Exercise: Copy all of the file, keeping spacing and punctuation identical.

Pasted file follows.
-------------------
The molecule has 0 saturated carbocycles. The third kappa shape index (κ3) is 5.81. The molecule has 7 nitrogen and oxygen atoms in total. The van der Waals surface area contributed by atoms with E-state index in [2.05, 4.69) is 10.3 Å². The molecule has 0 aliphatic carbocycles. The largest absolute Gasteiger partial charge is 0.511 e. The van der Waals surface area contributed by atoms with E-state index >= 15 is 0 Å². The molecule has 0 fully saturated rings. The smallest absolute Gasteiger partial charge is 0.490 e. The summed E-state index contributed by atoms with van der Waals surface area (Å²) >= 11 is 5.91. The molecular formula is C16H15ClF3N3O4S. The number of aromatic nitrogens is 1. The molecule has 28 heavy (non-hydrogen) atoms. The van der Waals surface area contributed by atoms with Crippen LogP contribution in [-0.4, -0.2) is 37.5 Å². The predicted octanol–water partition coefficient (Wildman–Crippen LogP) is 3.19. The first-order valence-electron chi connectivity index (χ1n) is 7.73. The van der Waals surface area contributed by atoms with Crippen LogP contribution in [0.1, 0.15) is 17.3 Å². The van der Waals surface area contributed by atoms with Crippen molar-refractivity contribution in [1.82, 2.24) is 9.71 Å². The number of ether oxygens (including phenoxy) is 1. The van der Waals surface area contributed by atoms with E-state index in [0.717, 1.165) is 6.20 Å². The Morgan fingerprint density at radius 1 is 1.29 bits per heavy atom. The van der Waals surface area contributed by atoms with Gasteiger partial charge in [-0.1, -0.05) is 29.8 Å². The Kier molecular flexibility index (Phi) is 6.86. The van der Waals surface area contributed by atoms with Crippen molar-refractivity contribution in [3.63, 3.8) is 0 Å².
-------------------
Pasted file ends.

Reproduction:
The molecule has 0 saturated carbocycles. The third kappa shape index (κ3) is 5.81. The molecule has 7 nitrogen and oxygen atoms in total. The van der Waals surface area contributed by atoms with E-state index in [2.05, 4.69) is 10.3 Å². The molecule has 0 aliphatic carbocycles. The largest absolute Gasteiger partial charge is 0.511 e. The van der Waals surface area contributed by atoms with E-state index >= 15 is 0 Å². The molecule has 0 fully saturated rings. The smallest absolute Gasteiger partial charge is 0.490 e. The summed E-state index contributed by atoms with van der Waals surface area (Å²) >= 11 is 5.91. The molecular formula is C16H15ClF3N3O4S. The number of aromatic nitrogens is 1. The molecule has 28 heavy (non-hydrogen) atoms. The van der Waals surface area contributed by atoms with Crippen LogP contribution in [-0.4, -0.2) is 37.5 Å². The predicted octanol–water partition coefficient (Wildman–Crippen LogP) is 3.19. The first-order valence-electron chi connectivity index (χ1n) is 7.73. The van der Waals surface area contributed by atoms with Crippen LogP contribution in [0.1, 0.15) is 17.3 Å². The van der Waals surface area contributed by atoms with Crippen molar-refractivity contribution in [1.82, 2.24) is 9.71 Å². The number of ether oxygens (including phenoxy) is 1. The van der Waals surface area contributed by atoms with E-state index in [0.717, 1.165) is 6.20 Å². The Morgan fingerprint density at radius 1 is 1.29 bits per heavy atom. The van der Waals surface area contributed by atoms with Gasteiger partial charge in [-0.1, -0.05) is 29.8 Å². The Kier molecular flexibility index (Phi) is 6.86. The van der Waals surface area contributed by atoms with Crippen molar-refractivity contribution in [3.63, 3.8) is 0 Å².